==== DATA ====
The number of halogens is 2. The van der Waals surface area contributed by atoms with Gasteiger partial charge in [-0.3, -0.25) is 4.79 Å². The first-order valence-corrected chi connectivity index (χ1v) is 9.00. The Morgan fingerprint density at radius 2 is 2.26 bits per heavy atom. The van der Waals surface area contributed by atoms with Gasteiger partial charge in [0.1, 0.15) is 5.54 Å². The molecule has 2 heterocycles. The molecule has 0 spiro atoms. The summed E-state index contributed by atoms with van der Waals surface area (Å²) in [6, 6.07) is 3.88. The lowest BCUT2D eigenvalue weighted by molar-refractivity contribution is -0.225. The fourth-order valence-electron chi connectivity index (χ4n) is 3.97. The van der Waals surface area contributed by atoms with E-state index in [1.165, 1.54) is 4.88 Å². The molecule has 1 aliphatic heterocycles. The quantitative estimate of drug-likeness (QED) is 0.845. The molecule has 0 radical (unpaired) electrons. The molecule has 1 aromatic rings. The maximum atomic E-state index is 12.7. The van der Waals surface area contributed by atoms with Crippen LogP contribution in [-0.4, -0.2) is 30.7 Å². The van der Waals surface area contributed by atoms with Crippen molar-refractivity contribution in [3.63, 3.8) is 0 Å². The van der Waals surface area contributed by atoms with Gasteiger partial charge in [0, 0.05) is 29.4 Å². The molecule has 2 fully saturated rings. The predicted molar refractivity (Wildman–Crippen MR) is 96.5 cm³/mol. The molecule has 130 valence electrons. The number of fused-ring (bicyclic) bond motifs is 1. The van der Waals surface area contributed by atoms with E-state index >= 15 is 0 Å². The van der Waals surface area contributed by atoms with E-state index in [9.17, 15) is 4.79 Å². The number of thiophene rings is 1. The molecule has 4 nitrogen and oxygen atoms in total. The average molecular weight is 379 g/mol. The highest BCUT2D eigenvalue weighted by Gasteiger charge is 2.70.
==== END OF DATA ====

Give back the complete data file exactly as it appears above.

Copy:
The number of halogens is 2. The van der Waals surface area contributed by atoms with Gasteiger partial charge in [-0.3, -0.25) is 4.79 Å². The first-order valence-corrected chi connectivity index (χ1v) is 9.00. The Morgan fingerprint density at radius 2 is 2.26 bits per heavy atom. The van der Waals surface area contributed by atoms with Gasteiger partial charge in [0.1, 0.15) is 5.54 Å². The molecule has 2 heterocycles. The molecule has 0 spiro atoms. The summed E-state index contributed by atoms with van der Waals surface area (Å²) in [6, 6.07) is 3.88. The lowest BCUT2D eigenvalue weighted by molar-refractivity contribution is -0.225. The fourth-order valence-electron chi connectivity index (χ4n) is 3.97. The van der Waals surface area contributed by atoms with E-state index in [1.165, 1.54) is 4.88 Å². The molecule has 1 aliphatic heterocycles. The quantitative estimate of drug-likeness (QED) is 0.845. The molecule has 0 radical (unpaired) electrons. The molecule has 1 aromatic rings. The maximum atomic E-state index is 12.7. The van der Waals surface area contributed by atoms with Crippen LogP contribution in [-0.4, -0.2) is 30.7 Å². The van der Waals surface area contributed by atoms with Crippen molar-refractivity contribution in [3.63, 3.8) is 0 Å². The van der Waals surface area contributed by atoms with Gasteiger partial charge in [0, 0.05) is 29.4 Å². The molecule has 2 fully saturated rings. The predicted molar refractivity (Wildman–Crippen MR) is 96.5 cm³/mol. The molecule has 130 valence electrons. The number of fused-ring (bicyclic) bond motifs is 1. The van der Waals surface area contributed by atoms with E-state index >= 15 is 0 Å². The van der Waals surface area contributed by atoms with E-state index in [9.17, 15) is 4.79 Å². The number of thiophene rings is 1. The molecule has 4 nitrogen and oxygen atoms in total. The average molecular weight is 379 g/mol. The highest BCUT2D eigenvalue weighted by Gasteiger charge is 2.70.